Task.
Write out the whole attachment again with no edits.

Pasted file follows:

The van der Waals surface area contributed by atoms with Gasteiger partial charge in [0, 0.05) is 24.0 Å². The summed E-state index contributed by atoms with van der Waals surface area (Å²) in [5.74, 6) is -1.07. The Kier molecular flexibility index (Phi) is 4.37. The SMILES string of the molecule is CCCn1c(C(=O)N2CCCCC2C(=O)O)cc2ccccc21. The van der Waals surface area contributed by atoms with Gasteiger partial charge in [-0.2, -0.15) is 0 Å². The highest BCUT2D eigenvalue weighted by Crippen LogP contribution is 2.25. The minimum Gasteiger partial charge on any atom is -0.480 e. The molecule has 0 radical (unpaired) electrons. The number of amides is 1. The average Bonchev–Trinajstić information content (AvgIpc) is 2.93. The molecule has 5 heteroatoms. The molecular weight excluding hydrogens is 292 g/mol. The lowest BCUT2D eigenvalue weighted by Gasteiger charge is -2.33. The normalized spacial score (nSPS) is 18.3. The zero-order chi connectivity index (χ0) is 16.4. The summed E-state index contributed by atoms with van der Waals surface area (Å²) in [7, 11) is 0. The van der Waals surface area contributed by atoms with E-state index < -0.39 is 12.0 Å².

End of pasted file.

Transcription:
The van der Waals surface area contributed by atoms with Gasteiger partial charge in [0, 0.05) is 24.0 Å². The summed E-state index contributed by atoms with van der Waals surface area (Å²) in [5.74, 6) is -1.07. The Kier molecular flexibility index (Phi) is 4.37. The SMILES string of the molecule is CCCn1c(C(=O)N2CCCCC2C(=O)O)cc2ccccc21. The van der Waals surface area contributed by atoms with Gasteiger partial charge in [-0.2, -0.15) is 0 Å². The highest BCUT2D eigenvalue weighted by Crippen LogP contribution is 2.25. The minimum Gasteiger partial charge on any atom is -0.480 e. The molecule has 0 radical (unpaired) electrons. The number of amides is 1. The average Bonchev–Trinajstić information content (AvgIpc) is 2.93. The molecule has 5 heteroatoms. The molecular weight excluding hydrogens is 292 g/mol. The lowest BCUT2D eigenvalue weighted by Gasteiger charge is -2.33. The normalized spacial score (nSPS) is 18.3. The zero-order chi connectivity index (χ0) is 16.4. The summed E-state index contributed by atoms with van der Waals surface area (Å²) in [7, 11) is 0. The van der Waals surface area contributed by atoms with E-state index < -0.39 is 12.0 Å².